Lilin Restaurant

Lilin Restaurant

Small bowls full of flavour 

Lilin seamlessly fuses Spanish/Indo Tapas with classic Indonesian flavours and local produce to create an authentic east-meets-west experience for your taste buds.


Ensconced within Seminyak’s extensive Potato Head Beach Club – one of Bali’s hippest and most successful venues – Lilin has been popular since its launch in 2011. Best known for its fusion cuisine and funky seaside dining, Lilin presents its mouthwatering delights in a snappy, two-sectioned menu. The first section offers more than twenty different kinds of Tapas, delicate appetizers in individual bowls served in the traditional Spanish style to facilitate sharing, but, at the same time, showcasing authentic Indonesian recipes from across the archipelago. Most Tapas are based on Balinese cuisine, though other islands – such as Java, Sulawesi and Sumatra – are also well represented. The live seafood section of the menu offers Indonesian dishes made with the freshest, premium quality seafood harvested from local waters, while a handful of main course meals include beloved archipelago classics, such as Ayam Betutu Bumbu Rajang – slow oven-roasted chicken with Balinese spices. 

Fans of Lilin (and there are many) will recall the restaurant’s pioneering Tapas-meets-Southeast Asia twists and live seafood hybrids. However, Lilin’s acclaimed local chef, Gede Susila, an innovative force in the kitchen from the start, changed the menu to an entirely Indonesian affair, declaring, “We want Lilin recognized as one of the best, world-class, Indonesian-focused restaurants in Asia.” This culinary shift ties in with the proud Balinese chef’s original home-grown concept; for years, Gede has been passionately championing the merits of locally sourced, natural and fresh produce from across Indonesia.


Chef Gede mainly works with the ingredients he finds in Bali, which are more than abundant: fresh produce and aromatic herbs and spices from Bedugul’s highland farms and recently caught seafood from all over Indonesia. Everything is freshly made and almost nothing imported. Even Lilin’s Spanish-fusion sangria, created by a world- renowned mixologist, are subtly enhanced with archipelagic spices and fruits. 

These hybrid drinks, such as the divine Lemongrass and Mango Sangria, can be consumed by the bowl – reinforcing Lilin’s Spanish-influenced communal dining concept. So too does the restaurant’s semi-open seating arrangements and communal-style dining experience gone posh, inspire communal feasting.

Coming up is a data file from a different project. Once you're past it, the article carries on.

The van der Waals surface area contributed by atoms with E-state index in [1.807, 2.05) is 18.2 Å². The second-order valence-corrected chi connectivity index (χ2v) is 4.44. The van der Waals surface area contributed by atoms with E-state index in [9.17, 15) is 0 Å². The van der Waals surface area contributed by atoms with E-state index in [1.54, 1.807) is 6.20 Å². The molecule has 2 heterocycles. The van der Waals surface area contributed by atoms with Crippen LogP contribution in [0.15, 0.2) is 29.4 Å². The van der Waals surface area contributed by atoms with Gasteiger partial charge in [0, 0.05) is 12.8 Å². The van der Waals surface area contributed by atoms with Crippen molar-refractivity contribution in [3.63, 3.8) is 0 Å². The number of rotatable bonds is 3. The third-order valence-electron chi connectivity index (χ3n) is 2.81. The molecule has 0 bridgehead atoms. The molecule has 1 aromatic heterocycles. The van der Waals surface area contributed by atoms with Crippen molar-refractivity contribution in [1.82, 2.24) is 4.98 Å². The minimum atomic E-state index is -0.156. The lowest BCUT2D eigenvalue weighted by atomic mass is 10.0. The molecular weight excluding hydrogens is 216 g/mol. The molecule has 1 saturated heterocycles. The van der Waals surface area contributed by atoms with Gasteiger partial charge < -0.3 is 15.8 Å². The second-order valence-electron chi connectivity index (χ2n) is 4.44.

My piquant choices from the dinner menu and four Tapas set, costing slightly more than IDR195,000, beautifully represented the archipelago with a smorgasbord of naturally vibrant hues and spiciness. The iconic Sumatran beef dish Rendang takes Lilin’s locally sourced focus to an extreme, the beef being purchased from a nearby farm. Chef Gede assured me that local beef was more flavoursome than imported varieties. Slow cooked over a fire, the meat is surprisingly tender and tasty, enhanced with fresh spices and coconut milk.

Spicy Shredded Chicken showcases a traditional Balinese village dish, smashed chilies contributing to the meat’s overall red hue, but tempered with fresh kaffir lime leaves and coconut oil. The other Indonesian dishes suggest influences from nearby Asian countries: Fried Tofu Sambal Curry, with spiced tofu cubes in fragrant, creamy coconut and lemongrass sauce, screams Thai, while the crunchy Golden Prawn Balls, mummified in rice paper ribbons, deep-fried and dipped in a chili-based plum sauce, seem inspired by Chinese heritage.

The Indonesian classic, nasi goreng (fried rice with egg and vegetables), may look bland on the menu, but Lilin surprises and delights with a flavourful mix of spices – including galangal and candlenut – usually reserved for Balinese ceremonial dishes.

Sambal is an essential, traditional Indonesian condiment, and at Lilin, four freshly pounded, chili-based varieties of sambal – with textures from chunky to smooth – are offered with your meal. The varieties of sambal reflect the diverse flavours of Indonesian cuisine, with levels of spiciness ranging from tingling and mild to just plain evil. All, however, are deliciously pungent, including Sulawesi-style Sambal Dabu-Dabu – with freshly cut red and green tomatoes, chilies, green mango, shallots and lime juice – and the fiercest, East Javanese Sambal Tempong – a tomato-based sambal with spicy hot ingredients kept raw resulting in an explosive, taste bud sensation. Keep a bottle of EQUIL Sparkling Natural Mineral Water handy to cool down. 

The Tapas may be marked as entrees, but I have just enough room left for dessert. Caramelized Fermented Cassava Fritters complimented with coconut sorbet, fittingly rounds off the spice fest, while Lintang Sangria (crisp white wine and citrus vodka infused with apples and passion fruit) makes for a refreshing accompaniment.  

With daily DJ sessions, Lilin is the perfect perch for Seminyak’s mango-hued sunsets; couples may prefer the long, wooden counter facing the infinity pool and crashing surf or perhaps the comfy daybeds on the extended pool deck – recently introduced as another place for dining. Even with such changes, Lilin is still a culinary sensation.